Diocesan News

Christ’s first coming—into our hearts

By Father Sean Kilcawley, director, Family Life Office

As the second Sunday of Advent approaches, we would all be served well to reflect on the reason for the season.

The Catechism reminds us that, “When the Church celebrates the liturgy of Advent each year, she makes present this ancient expectancy of the Messiah, for by sharing in the long preparation for the Savior’s first coming, the faithful renew their ardent desire for his second coming. By celebrating the precursor’s birth and martyrdom, the Church unites herself to his desire: ‘He must increase, but I must decrease’” (CCC 524).

Each year we remember—we make present—the ancient expectancy of the Messiah. We prepare ourselves to receive him just as the people of God were prepared to receive him throughout the Old Testament.

This reflection and preparation also must take place in our families. Since each family is a “domestic church,” it is the gift and responsibility of each family to prepare to welcome Jesus into its home, by reflecting on the first coming of Jesus into our lives—into our hearts—and into our families.

For those of us who are cradle Catholics, this means reflecting on our baptism. For parents, this means reflecting on your children’s baptism. That day when you brought your child to the Church, water was poured over their heads, and the Holy Spirit entered into their hearts. This was indeed the first coming of Christ into our lives, and it too involved some preparation.

That preparation was expressed liturgically when our parents and godparents spoke, on our behalf, the baptismal promises. These promises signified a time of preparation that involves for all Christians the rejection of evil and sin, and an entrustment of our lives to the person of Jesus. “Do you reject Satan?” “And all his works” “and all his empty show?” When we say “I do” to these questions we say no to all sin, we say no to all resentment, we say no to the lies that he sows in the world. We are then free to say yes to God the Father, Jesus Christ His Son, and the Holy Spirit. We say “no” in order to say “yes.” This dynamic is all the more evident when an adult is baptized and they are fully conscious of the parts of their past life that they are saying no to, in order to freely receive the gift of the Holy Spirit and the person of Jesus Christ.

Saying “no” to temptation, sin, and the occasion of sin are therefore an integral part of preparing ourselves for the coming of Christ at the end of time and in our daily lives. As I wrote last week, it is a way of preparing room in the Inn of our hearts. Yet, many of us can be forgetful of this promise to say no, and find it difficult when we are constantly bombarded with new information and ideas.

This can be particularly difficult for our young people who are growing up in a time of unprecedented distraction, especially as technological advances offer bottomless options for entertainment through the devices that, while intended to make our lives better, often present temptations to isolate ourselves. Even worse, they have becomes occasions of sin due to increased accessibility to inappropriate online content.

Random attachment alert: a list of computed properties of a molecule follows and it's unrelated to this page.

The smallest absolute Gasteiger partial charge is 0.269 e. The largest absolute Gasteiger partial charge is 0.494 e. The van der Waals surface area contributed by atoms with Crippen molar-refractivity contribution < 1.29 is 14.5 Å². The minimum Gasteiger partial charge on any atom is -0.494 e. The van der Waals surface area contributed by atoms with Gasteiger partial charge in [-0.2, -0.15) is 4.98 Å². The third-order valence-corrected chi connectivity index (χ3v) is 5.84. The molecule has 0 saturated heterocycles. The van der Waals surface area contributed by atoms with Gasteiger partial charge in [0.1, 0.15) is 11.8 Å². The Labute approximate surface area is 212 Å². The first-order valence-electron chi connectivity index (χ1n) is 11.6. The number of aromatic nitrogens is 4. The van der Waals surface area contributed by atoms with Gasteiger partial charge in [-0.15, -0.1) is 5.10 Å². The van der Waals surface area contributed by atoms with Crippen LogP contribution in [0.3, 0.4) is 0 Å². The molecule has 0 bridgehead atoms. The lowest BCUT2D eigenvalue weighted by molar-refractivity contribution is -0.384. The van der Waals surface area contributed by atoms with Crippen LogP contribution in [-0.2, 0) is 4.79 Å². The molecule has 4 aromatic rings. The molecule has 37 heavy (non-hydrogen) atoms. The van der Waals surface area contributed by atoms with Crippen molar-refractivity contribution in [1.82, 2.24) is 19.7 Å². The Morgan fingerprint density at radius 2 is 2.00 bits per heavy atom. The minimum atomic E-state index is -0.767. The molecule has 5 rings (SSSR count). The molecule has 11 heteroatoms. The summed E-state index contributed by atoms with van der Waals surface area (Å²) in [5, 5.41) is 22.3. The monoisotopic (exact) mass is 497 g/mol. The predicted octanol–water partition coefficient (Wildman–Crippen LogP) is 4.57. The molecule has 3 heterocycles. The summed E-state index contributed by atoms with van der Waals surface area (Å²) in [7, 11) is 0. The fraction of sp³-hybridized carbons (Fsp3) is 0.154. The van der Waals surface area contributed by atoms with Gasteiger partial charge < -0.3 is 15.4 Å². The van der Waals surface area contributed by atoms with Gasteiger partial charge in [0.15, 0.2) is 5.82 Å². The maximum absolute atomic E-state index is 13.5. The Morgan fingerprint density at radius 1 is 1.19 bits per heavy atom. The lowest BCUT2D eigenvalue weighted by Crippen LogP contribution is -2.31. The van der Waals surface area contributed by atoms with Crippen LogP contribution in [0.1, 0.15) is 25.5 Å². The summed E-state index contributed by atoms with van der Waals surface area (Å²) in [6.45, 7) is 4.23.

In his book "John Paul the great: his five loves," Jason Evert quotes our late Holy Father as saying, “The abuse of sexuality is the main obstacle to spirituality” (p. 104). This is even more significant today as the average age of exposure to hard-core pornography has dropped to 8 years old. This means that we have high school seniors who have regularly been viewing pornography for 10 years by the time they graduate. There is surely an obstacle to spirituality here, and an obstacle to saying “yes” and welcoming Jesus into the inn of their hearts. Many young people who have grown up in our modern culture admit that they “wish their parents would have done more to limit access.”

This Advent Season is an opportune time to take the steps necessary to safeguard the hearts of our children. Last week I encouraged all to set up filtering on your home Wi-Fi networks using a service like OpenDNS (instructional video available here). This week’s step is to say “no” to Satan, his works, and his empty promises, by making sure that parental controls are set on all internet-capable devices in your home. Nearly all tablets, iPods, smartphones and video game systems have the capacity to browse the internet today. They also come with parental controls that allow you to once again say “no” to evil on your child’s behalf. Sometimes parents feel that if they set parental controls they are somehow not trusting their children. I would answer that not setting parental controls is placing too much trust in the internet. Most first exposure to internet pornography is “accidental.” Although no solution is perfect, setting all parental controls is necessary to minimize the chance of accidental exposure. Taking this step now also provides the opportunity to ensure that all devices are safe before they are unwrapped this Christmas season.

Another tool, I highly recommend is called a Kitchen Safe which you can find on Amazon.com. It is basically a container with a timer lock. Devices can be a distraction in general from family communication. Placing all devices in the kitchen safe and setting the timer for an hour, or two, or five is a great way to set aside distraction and open up space for your family to be present to one another—and to Christ.

For more information and step by step videos in setting parental controls visit the Tools for parents page on the diocesan website. Go to Family Life, Internet Protection, and then click Tools for Parents. I pray that this Advent season will truly be a time of renewal, vigilance, and joy as we prepare ourselves to receive Christ, into our own lives, into our families, and into the world when he comes again!

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